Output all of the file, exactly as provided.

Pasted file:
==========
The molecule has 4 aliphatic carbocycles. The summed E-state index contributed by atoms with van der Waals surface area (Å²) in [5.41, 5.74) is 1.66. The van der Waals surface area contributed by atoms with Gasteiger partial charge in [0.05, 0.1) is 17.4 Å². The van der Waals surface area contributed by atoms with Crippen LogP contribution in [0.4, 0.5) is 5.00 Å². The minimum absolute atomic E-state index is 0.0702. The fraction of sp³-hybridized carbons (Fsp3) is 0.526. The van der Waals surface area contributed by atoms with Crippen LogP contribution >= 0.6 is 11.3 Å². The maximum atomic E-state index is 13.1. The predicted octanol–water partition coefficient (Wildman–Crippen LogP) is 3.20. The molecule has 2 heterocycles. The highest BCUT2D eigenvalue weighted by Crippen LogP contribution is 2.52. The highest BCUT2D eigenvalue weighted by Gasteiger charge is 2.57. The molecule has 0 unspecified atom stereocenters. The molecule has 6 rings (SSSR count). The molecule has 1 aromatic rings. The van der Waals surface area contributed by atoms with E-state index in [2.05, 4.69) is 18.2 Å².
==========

The molecule has 4 aliphatic carbocycles. The summed E-state index contributed by atoms with van der Waals surface area (Å²) in [5.41, 5.74) is 1.66. The van der Waals surface area contributed by atoms with Gasteiger partial charge in [0.05, 0.1) is 17.4 Å². The van der Waals surface area contributed by atoms with Crippen LogP contribution in [0.4, 0.5) is 5.00 Å². The minimum absolute atomic E-state index is 0.0702. The fraction of sp³-hybridized carbons (Fsp3) is 0.526. The van der Waals surface area contributed by atoms with Crippen LogP contribution >= 0.6 is 11.3 Å². The maximum atomic E-state index is 13.1. The predicted octanol–water partition coefficient (Wildman–Crippen LogP) is 3.20. The molecule has 2 heterocycles. The highest BCUT2D eigenvalue weighted by Crippen LogP contribution is 2.52. The highest BCUT2D eigenvalue weighted by Gasteiger charge is 2.57. The molecule has 0 unspecified atom stereocenters. The molecule has 6 rings (SSSR count). The molecule has 1 aromatic rings. The van der Waals surface area contributed by atoms with E-state index in [2.05, 4.69) is 18.2 Å².